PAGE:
Teacher Art Glauser and his leadership students at Aldergrove Community Secondary School (ACSS) faced a happy dilemma, with Christmas just around the corner.
Initially the school’s Leadership class was going to sponsor a family through Langley Christmas bureau. However, there were so many applications to sponsor families this year they were unable to get a sponsor family.
Instead, they raised money for holiday shopping vouchers for a refugee family in Langley, explained ACSS principal Jeremy Lyndon.
“I applied online that week and received a response from the Langley Christmas Bureau the following week that there’s been such an outpouring of support this year, that there were no sponsor families available,” Glauser said.
So what to do?
In this case, the ACSS group decided to provide cash for food vouchers for a local Syrian refugee family of four, to buy what they needed for their Christmas dinner.
“So what they said was, that, due to language and various cultural circumstances with different groups in Langley – refugees such as Syrian and Karen – they provide those families with food vouchers that they can redeem according to their specific needs, so they are, every year, looking for cash donations for that,” Glauser related, from his conversation with the Christmas Bureau.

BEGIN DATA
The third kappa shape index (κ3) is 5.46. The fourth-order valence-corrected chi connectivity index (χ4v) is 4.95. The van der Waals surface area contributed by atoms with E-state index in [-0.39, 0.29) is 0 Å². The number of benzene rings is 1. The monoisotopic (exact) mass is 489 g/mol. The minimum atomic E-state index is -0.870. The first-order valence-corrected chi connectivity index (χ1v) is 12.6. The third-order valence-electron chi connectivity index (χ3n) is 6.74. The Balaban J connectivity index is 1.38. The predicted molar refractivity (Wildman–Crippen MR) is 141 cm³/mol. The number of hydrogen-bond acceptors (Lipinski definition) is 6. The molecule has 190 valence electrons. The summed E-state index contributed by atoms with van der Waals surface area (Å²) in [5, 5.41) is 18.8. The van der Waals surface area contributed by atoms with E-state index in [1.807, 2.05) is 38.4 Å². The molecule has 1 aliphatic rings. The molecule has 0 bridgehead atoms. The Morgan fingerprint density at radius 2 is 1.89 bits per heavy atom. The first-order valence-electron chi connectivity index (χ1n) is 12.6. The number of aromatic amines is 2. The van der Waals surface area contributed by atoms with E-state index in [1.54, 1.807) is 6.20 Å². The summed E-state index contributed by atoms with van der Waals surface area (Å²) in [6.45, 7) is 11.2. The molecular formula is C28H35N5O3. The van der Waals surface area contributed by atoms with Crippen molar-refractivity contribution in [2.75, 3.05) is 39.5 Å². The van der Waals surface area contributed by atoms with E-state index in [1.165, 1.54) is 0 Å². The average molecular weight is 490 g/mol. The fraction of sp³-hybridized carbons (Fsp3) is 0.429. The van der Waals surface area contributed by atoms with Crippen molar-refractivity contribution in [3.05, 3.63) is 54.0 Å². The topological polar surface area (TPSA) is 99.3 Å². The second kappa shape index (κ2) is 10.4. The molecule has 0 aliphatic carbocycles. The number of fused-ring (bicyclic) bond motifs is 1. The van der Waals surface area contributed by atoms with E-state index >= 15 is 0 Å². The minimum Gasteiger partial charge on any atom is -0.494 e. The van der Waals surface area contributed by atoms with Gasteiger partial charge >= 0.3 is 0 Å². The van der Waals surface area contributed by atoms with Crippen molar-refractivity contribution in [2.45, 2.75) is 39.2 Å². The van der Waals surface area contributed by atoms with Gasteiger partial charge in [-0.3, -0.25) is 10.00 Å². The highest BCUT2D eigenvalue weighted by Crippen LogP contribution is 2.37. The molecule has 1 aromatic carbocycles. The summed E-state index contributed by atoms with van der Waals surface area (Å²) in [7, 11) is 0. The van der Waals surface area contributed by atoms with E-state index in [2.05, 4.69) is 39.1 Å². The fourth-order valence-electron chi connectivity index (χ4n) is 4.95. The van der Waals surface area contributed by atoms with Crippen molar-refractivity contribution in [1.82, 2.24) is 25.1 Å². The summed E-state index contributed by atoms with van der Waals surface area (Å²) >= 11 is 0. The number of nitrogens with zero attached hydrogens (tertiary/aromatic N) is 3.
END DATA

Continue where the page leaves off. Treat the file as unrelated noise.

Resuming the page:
Glauser brought a couple of ideas back to his students the following week. They had bandied about a coin drive as well as selling samosas in the school.
“Some of our leadership students, they got a good deal on samosas at a really good restaurant, so we are going to do a big samosa sale at lunch and we’ve got a whole bunch of students involved in organizing that,” Glauser told The Times on Dec. 14.
The goal is that the sale, together with other fundraisers, would produce roughly $500 for the cause.
Grade 12 Josh Hatch said the payoff for the leadership students is the satisfaction of helping a family in need.
“It’s just really the fact of helping someone that can’t afford any of their traditional food in Canada,” Hatch said.
Glauser said as a leadership teacher, his goal is to get students to look outside of themselves and “get that experience of giving.”
“They not only get the reward of being able to do something for somebody else, but it also makes them realize how fortunate they are in many of those circumstances,” Glauser said.
The leadership class at ACSS is a year-long course in which students meet once each week before school, and do journaling and reflection. The core of the program is each student has to accumulate 100 volunteer hours within the course of the school year.
“So they have volunteer opportunities in school and outside of school,” said Glauser , citing after-school programs at nearby elementary schools, and helping out at the Aldergrove vets and seniors Christmas lunch as examples.
Glauser believes there is no greater characteristic in being a leader than helping others.
“That’s what leaders do: they are not there for themselves, they are there for others,” Glauser said.